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How about selling a "proof of concept"?

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basically, sell tech demos. you take a concept or two and put it in a game. like say you think you came with up this novel idea for stealth and slow-motion. well you'd make a 2 to 3 level game showcasing (being the focus of) these two concepts. on the DVD you'd have 4 or 5 games like this. obviously, you'd sell them at bargain bin prices (10, 20 bucks). and even have an online component that allows players to vote for which demo(s) they like the best. you think that would work or be profitable?

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I'm not sure people would pay for game demos. Usually the model I see is for proof of concepts to be released for free, then the ones that get the most attention are extended into properly polished full games.

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If you're making Portal: yes. But that's because Portal, while being a proof-of-concept piece, is also an excellent game in its own right.

There's nothing wrong with making a very short innovative game, but nobody is going to pay money for a half-assed demo when there's hundreds of freebies online.

You're better off making that concept and then trying to get it shown at the festivals (IGF/Slamdance/Indiecade), then using that publicity to get funding and do a full commercial version of the title. That method works often so long as your game is good enough (see N, Gish, flOw, Everyday Shooter, Braid).

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Original post by JBourrie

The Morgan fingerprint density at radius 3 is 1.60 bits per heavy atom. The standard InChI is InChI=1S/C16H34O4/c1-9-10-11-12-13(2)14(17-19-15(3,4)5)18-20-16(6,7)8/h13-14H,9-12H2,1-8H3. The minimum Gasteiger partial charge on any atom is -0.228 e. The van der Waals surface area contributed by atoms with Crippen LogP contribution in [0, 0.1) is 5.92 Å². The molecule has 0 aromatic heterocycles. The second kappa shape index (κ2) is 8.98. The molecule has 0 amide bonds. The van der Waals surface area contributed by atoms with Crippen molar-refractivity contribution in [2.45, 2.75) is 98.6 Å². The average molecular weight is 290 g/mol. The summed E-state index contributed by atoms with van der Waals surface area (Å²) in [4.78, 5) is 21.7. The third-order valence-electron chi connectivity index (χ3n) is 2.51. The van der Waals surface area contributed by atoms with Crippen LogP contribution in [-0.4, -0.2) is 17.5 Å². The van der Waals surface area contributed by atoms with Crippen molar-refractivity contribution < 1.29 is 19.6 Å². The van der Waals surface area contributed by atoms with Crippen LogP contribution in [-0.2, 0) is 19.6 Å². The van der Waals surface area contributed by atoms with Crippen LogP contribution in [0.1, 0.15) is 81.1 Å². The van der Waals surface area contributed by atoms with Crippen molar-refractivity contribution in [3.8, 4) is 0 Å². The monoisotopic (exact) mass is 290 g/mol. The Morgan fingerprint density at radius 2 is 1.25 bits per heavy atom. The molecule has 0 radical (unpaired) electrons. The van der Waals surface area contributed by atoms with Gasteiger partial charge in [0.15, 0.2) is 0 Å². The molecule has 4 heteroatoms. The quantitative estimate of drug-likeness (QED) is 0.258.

If you're making Portal: yes. But that's because Portal, while being a proof-of-concept piece, is also an excellent game in its own right.

I thought Narbacular Drop was the proof-of-concept (and free), while Portal extended that to a commercial game.

Although I might be wrong and there was a free mod of Portal for some time - I don't have Half-life 2 so I'm not well versed on the mod scene.

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Original post by Trapper Zoid
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Original post by JBourrie
If you're making Portal: yes. But that's because Portal, while being a proof-of-concept piece, is also an excellent game in its own right.

I thought Narbacular Drop was the proof-of-concept (and free), while Portal extended that to a commercial game.

Although I might be wrong and there was a free mod of Portal for some time - I don't have Half-life 2 so I'm not well versed on the mod scene.

I guess it depends on where you draw the line, since neither of them were "defined" as a proof-of-concept. There was no free Portal (other than Narbacular Drop). But in comparison to the "industry standard" methods of game development, I would consider Portal to be a proof-of-concept piece: a side project that allowed Valve to experiment with the portal mechanic in a relatively safe environment before deciding whether or not they would go head-first with a full sized portal-based game. The fact that they packed it in with the Orange Box doesn't immediately exclude it from being a proof-of-concept.